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4.2 Optimization Experiments

The general definition of an optimization experiment is shown in Description 4.2. It represents an optimization tool which is tuning the settings at distinguished ports of a model with respect to a certain target. Usually this model will be a network-model composed of other models. The optimization tool is exploring the parameter space of this model in order to find an optimum setting for its parameters. To achieve improvements the optimization tool is allowed to change the settings at ports which have been specified by the free entry. The optimization tools must not change the settings at ports which are listed in the fixed entry. Input ports of the model which are not listed in the free entry are implicitly defined to be fixed and vice versa. Note that fixed and free may be specified alternatively (marked by ``{ ...|...}'' in Description 4.2) and, therefore, SIESTA will issue an error message during parsing if both are present.

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A generic optimization
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Similar to the model, the optimization experiment is a common base for more specialized optimization experiments. The latter represent particular implementations of various optimization algorithms which can be integrated into SIESTA via a generic communication interface. Although this interface is not customizable at the user-level, there is a well defined communication protocol for asynchronous communication between the optimization tool -- running as separate processes of the operating system -- and SIESTA's internal abstraction of the optimization tool, which is available to the user as optimization experiment. It is important to note that the communication protocol is asynchronous, which means that multiple evaluations of the model may be requested simultaneously, and the parallel evaluation mechanisms of the model can be utilized. Hence, we obtain an optimization environment which achieves ultimate levels of computation efficiency and we are able to carry out rigorous large scale optimization, which would otherwise be impossible due to excessive amounts of elapsed time required by sequential evaluation of the model.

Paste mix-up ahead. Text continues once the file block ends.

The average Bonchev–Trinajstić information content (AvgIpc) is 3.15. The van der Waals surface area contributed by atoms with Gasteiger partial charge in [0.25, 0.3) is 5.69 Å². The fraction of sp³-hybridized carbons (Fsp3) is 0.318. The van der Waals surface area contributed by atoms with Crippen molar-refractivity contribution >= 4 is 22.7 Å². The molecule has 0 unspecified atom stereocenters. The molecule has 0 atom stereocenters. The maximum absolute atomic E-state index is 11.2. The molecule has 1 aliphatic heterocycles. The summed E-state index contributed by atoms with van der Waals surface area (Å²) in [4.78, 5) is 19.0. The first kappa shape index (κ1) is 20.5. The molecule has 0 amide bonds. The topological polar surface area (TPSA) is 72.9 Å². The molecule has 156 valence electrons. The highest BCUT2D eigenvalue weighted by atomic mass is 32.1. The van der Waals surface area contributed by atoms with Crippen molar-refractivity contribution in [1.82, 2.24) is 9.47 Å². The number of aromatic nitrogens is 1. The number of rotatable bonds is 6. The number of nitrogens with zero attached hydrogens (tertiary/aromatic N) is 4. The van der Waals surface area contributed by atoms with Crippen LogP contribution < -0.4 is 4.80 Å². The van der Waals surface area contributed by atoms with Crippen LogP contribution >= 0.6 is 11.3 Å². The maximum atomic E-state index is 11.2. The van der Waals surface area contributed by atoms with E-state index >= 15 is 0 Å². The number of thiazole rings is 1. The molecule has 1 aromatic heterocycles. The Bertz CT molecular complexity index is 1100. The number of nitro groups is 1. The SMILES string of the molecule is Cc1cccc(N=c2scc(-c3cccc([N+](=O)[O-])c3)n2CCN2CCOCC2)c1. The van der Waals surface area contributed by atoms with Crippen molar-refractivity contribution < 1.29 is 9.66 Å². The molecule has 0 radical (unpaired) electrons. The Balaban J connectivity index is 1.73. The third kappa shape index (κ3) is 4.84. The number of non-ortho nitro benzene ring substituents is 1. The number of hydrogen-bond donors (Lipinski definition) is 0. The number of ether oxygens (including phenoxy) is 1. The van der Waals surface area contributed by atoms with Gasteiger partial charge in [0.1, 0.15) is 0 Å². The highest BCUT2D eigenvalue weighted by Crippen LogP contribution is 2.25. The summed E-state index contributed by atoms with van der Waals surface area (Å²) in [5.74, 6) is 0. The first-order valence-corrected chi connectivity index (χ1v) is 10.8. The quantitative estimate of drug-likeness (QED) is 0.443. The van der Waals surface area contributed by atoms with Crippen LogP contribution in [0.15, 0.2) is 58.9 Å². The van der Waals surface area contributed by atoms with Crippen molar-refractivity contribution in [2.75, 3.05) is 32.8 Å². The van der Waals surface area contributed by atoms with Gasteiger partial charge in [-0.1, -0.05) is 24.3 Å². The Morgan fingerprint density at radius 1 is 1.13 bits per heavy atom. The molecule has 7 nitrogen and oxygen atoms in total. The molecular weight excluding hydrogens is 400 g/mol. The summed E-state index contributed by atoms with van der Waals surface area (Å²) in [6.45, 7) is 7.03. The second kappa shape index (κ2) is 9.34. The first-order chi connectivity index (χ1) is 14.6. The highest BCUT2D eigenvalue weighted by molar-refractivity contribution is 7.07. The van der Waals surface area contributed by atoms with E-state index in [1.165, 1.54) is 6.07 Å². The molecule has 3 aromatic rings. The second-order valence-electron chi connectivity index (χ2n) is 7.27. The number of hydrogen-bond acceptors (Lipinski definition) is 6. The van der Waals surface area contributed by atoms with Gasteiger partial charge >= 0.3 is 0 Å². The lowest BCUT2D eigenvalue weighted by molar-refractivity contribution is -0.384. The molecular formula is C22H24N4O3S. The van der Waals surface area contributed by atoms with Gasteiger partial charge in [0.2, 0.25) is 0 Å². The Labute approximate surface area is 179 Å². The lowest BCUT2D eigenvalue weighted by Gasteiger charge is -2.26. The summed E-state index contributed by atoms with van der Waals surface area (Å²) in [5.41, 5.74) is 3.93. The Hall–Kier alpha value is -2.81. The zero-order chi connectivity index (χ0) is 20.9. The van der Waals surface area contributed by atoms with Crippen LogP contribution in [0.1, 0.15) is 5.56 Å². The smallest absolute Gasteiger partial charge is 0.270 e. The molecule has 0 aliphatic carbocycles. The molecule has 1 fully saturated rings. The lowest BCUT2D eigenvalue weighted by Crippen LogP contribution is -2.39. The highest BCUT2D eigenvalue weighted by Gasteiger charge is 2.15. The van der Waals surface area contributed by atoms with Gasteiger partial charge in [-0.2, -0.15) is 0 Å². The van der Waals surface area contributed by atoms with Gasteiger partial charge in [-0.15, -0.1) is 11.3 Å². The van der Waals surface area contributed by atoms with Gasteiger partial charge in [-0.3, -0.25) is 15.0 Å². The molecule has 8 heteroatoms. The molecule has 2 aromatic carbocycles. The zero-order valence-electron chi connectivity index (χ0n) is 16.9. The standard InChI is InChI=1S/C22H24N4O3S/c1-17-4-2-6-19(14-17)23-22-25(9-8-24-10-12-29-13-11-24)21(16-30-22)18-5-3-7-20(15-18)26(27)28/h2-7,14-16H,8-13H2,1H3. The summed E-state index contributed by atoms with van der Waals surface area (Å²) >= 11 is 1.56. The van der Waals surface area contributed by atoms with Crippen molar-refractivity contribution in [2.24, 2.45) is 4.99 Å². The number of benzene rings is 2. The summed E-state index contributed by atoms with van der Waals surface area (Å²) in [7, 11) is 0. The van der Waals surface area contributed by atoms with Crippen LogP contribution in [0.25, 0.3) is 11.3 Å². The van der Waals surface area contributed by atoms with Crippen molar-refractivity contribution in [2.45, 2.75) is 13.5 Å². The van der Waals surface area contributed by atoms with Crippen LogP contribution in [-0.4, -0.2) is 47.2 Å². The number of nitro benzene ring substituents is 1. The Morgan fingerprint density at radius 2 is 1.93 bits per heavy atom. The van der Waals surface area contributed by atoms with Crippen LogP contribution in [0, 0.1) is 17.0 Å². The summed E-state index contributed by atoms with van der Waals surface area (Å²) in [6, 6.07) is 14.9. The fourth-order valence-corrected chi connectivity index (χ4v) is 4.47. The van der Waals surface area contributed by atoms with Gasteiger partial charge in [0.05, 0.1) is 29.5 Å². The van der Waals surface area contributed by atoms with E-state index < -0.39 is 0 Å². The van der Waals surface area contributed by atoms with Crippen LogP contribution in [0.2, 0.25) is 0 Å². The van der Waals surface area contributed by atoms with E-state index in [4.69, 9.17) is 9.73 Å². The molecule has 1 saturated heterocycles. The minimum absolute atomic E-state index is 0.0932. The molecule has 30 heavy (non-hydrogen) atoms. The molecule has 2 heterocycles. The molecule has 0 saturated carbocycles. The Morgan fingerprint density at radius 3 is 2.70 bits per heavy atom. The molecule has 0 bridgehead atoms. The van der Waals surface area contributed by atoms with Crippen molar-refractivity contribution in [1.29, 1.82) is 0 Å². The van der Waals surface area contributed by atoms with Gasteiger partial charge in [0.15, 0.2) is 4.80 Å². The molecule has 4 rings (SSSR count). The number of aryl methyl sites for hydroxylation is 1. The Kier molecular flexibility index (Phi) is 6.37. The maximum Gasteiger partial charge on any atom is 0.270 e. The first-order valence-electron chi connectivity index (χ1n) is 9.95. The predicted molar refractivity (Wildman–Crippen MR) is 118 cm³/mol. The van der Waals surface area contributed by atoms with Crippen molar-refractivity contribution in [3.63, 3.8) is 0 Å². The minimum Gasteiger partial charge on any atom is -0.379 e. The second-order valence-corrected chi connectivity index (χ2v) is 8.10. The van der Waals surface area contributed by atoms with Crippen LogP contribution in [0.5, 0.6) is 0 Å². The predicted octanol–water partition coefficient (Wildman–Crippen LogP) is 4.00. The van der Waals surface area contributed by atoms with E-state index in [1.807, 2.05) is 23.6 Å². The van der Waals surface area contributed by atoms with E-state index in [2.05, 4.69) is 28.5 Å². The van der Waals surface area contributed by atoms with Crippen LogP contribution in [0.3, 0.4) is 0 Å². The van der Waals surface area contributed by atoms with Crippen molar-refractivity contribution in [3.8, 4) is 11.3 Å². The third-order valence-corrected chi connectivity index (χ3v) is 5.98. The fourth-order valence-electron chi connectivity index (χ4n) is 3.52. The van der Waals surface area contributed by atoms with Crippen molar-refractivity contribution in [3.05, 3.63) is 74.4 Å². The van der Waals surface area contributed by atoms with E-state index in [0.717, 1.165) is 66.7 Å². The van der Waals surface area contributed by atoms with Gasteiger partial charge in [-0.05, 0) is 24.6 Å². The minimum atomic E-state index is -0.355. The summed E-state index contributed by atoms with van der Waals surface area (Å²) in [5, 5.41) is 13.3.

The open interface accounts for the fact that a lot of optimization tools exist, each of them having strengths and weaknesses. By means of the open interface a particular existing implementation of an optimization algorithm can be integrated with low effort. This guarantees that any progress which is made in the field of optimization can instantaneously be shared by SIESTA and its user community.

At the moment of this writing there exist two implementations of optimization tools which have been integrated, namely DONOPT  [60,85], and LMMIN [60] which are used for global optimization purposes, and for inverse modeling tasks, respectively.

next up previous contents
Next: 4.2.1 Global Optimization Up: 4. SIESTA's TCAD Experiments Previous: 4.1 The Generic Experiment
Rudi Strasser